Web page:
I can’t pretend to be on the front line of this story. This broke over the weekend on Polygon, where it was reported that an individual, Ryan Hupp, had received a letter stating that Bethesda would be seeking legal action over his sale of The Evil Within 2. His infraction?
The copy he was trying to sell was unopened, so he was was selling it as a new game. That seems rather straightforward, right? He never opened the game and never played it, but Bethesda is bent out of shape over the fact that Hupp isn’t an “authorized reseller”. Pete Hines himself had something to say about the issue, explaining that there’s no way to verify that Hupp never opened the game and played it before selling it again as new.
“You could have opened it up, played it for five hours, taken whatever inserts or stuff was in there, put it back in shrink wrap and said, ‘Hey this is new.’ It’s not new – you owned it, you bought it, so just list it as a used title. That’s it, that’s the end of the argument,” Hines added.
I find this statement to be rather interesting, considering my experience in game sales. More specifically, my experience working at GameStop.
New, “New”, And Pre-Owned
I can’t count the number of times I’ve had new releases of games arrive at my store, snugly wrapped in their cellophane, and needed to get a display copy out on the floor. It should be obvious that we didn’t put out sealed cases… Loss prevention and all that, you know. Since we never received enough display cases or case inserts to show that we had a game in stock, we had to open up at least one new game for every release. We slapped a price sticker on the case, took out the inserts and the game disk, and put the empty case out on the shelf.
If we ran low on our stock of games, we would end up needed to sell that opened copy… as a new game; at full price.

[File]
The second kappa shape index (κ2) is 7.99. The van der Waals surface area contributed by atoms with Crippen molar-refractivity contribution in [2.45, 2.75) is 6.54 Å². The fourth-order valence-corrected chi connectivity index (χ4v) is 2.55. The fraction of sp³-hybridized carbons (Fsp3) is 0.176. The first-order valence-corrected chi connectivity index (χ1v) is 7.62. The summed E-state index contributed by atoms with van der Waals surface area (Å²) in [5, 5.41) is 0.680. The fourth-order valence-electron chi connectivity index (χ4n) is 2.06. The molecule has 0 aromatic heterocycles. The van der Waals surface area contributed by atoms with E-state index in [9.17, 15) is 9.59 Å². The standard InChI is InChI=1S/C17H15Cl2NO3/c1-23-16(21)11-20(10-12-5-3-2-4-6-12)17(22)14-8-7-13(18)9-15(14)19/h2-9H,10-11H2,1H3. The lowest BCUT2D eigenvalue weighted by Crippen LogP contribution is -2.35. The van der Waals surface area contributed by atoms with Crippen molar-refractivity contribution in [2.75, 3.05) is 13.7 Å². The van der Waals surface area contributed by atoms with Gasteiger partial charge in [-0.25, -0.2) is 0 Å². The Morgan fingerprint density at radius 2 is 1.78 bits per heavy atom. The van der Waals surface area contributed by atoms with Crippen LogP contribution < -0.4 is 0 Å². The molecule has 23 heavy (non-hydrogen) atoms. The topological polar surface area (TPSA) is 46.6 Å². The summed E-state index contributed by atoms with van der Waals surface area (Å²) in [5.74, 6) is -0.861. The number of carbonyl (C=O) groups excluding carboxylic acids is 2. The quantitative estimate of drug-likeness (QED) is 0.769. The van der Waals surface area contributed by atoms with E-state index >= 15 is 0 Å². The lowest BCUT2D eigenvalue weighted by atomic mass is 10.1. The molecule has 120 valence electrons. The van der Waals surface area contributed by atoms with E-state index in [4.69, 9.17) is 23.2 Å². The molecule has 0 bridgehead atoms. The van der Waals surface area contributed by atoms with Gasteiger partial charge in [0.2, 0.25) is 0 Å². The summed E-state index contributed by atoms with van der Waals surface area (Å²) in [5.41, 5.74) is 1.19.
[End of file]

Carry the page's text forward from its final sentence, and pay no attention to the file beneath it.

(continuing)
What you may not know is that there’s a perk of working at GameStop that allows employees to borrow games by signing them out. However, you aren’t restricted to only borrowing used games, you can borrow brand new games as well.
That’s right. If you’re an employee at GameStop, you can sign out a brand new game, the day of release, take it home and play it. What’s great for GameStop is that they can still file the disk back into the case and sell that game to a customer as a new copy. Hell, my store still had an old vacuum sealer with rolls of cellophane in the back that previous store leaders used to reseal game cases.
Remember that quote from Pete Hines?
“You could have opened it up, played it for five hours, taken whatever inserts or stuff was in there, put it back in shrink wrap and said, ‘Hey this is new.’ It’s not new – you owned it, you bought it, so just list it as a used title. That’s it, that’s the end of the argument,”
GameStop employees routinely open up and play brand new games, only to sell them later as new copies, yet do you see Bethesda suing GameStop? Bethesda threatened Hupp for attempting to sell a brand new, unopened game as new, yet GameStop allows their employees to open games and play them, then turn around and sell them as if they were brand new.
Funnily enough, Hines tried to make the connection that Hupp “…was trying to list it [The Evil Within 2] as a new product as if he was GameStop or Best Buy…” I’d say that if it’s okay for GameStop to open up games and sell them as new still, it should be alright for a person to sell a game that was never opened or played as new. Let me go one step further and say that if Bethesda wants to pick this hill to die on, they need to crack down on GameStop over their practices.
I sense a disconnect in logic here. Pete Hines’ argument makes no sense, but it appears that Bethesda’s stance on selling games as new doesn’t apply to big companies, only the folks they know they can push around.
In your opinion, is Bethesda within their rights to sue, or are they giving special consideration? Is GameStop’s game borrowing policy applicable in this situation?
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